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As of August 11, 32 children have died in hot cars in 2019.

HEATSTROKE DEATHS OF CHILDREN IN VEHICLES

828 children have died due to Pediatric Vehicular Heatstroke (PVH) since 1998.
All of these deaths could have been prevented.

Data credited to: noheatstroke.org via the National Safety Council, Updated 08/011/2019


 
We Think It Can't Happen To Us - Here's How It Can

"HOW COULD A PARENT FORGET THEIR CHILD IN THE BACKSEAT??"

"How could a parent forget their child is in the back seat?" According to researchers, there is science behind the forgetfulness.

Every nine days, a child left in a hot car dies from heatstroke. Usually, it's the tragic result of a caretaker having a temporary, but common, stress-related memory failure. According to a national count of incidents, North Carolina ranks No. 6 in the country for the number of deaths since 1991 due to children being left in hot cars.

Neuroscientist David Diamond, psychology professor at the University of South Florida, studied the science behind forgotten baby syndrome.

"This is clearly related to the competition between the different brain memory systems," Diamond said. "We have a powerful autopilot brain memory system that gets us to do things automatically -- and in that process we lose awareness of other things in our mind, including that there's a child in the car."

According to Diamond, the part of the brain that interferes with our conscious awareness, like that our child is in the backseat, is called the basal ganglia.

"We have a memory system which is very primitive, and it allows us to do things subconsciously, automatically," Diamond said. "It allows us to go straight from home to work without thinking about it. This is called the basal ganglia...and it actually suppresses our conscious memory system. So that's why we go straight from work to home, and then realize once we get home and look in the refrigerator that we have forgotten to get the groceries because the basal ganglia can take over and suppress our hippocampus memory system."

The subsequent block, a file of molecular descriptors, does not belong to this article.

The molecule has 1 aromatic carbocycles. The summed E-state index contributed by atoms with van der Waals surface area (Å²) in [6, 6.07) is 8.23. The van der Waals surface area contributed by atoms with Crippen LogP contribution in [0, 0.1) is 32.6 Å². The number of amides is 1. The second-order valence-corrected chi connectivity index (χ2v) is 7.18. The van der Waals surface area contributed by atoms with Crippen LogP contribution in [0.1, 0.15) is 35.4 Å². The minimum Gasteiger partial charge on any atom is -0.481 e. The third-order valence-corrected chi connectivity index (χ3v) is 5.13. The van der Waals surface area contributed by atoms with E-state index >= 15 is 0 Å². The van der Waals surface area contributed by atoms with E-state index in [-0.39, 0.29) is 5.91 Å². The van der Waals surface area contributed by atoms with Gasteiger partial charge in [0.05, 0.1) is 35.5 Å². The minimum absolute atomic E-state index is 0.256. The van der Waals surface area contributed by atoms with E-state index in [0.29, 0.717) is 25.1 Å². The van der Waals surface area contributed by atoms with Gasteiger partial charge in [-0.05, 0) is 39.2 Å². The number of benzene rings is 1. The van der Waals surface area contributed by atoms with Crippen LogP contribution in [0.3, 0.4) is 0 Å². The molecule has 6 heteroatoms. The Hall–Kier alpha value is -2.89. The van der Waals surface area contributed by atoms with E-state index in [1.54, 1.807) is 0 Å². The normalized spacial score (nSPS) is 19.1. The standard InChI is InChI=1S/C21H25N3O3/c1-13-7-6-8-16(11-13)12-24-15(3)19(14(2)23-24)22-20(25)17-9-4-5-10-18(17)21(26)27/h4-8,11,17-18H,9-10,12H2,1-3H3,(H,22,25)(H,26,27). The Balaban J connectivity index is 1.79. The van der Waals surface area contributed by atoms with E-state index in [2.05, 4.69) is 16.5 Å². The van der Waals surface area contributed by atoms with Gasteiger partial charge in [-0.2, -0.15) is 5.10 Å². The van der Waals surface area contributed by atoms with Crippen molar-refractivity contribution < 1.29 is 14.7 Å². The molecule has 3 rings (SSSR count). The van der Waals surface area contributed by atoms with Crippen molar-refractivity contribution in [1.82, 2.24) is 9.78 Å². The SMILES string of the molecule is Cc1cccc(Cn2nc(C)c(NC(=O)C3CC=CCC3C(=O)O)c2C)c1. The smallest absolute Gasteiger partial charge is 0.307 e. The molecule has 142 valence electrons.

That's why it's a good idea to create a simple routine with reminders for yourself every time you drive, according to Consumer Reports.

"We encourage parents to make a habit of, every day, putting a laptop bag or a lunchbox in the back seat, even if your child is not with you," said Emily Thomas with Consumer Reports. "Doing this will force you to visit the backseat after every trip."

Another idea -- keep a sippy cup or your child's jacket or toy up front with you.

"Some people go so far as to say put a shoe in the back seat," Diamond said. "Give yourself a cue so that when you get out of the car you have that reminder."

 Source: By Monica Laliberte, WRAL executive producer/consumer reporter

 

PREVENTION TIPS

  • As you strap a child into the car seat, place something you can’t leave the car without close by. That may be a cellphone, a purse or briefcase. It can even be a shoe.

  • Use external memory aids such as reminders on your cellphone, which can send daily reminders at certain times.
  • Work out an agreement with your daycare to alert you if your child hasn’t been dropped off by a certain time every day.
  • Keep a stuffed animal in the car seat when it’s not in use. As you strap a child into the car seat, move the stuffed animal to the front seat as a reminder that a child is in the back.
  • Invest in car seat technology that alerts distracted parents that they just left a child in the car.
Source: kidsandcars.org

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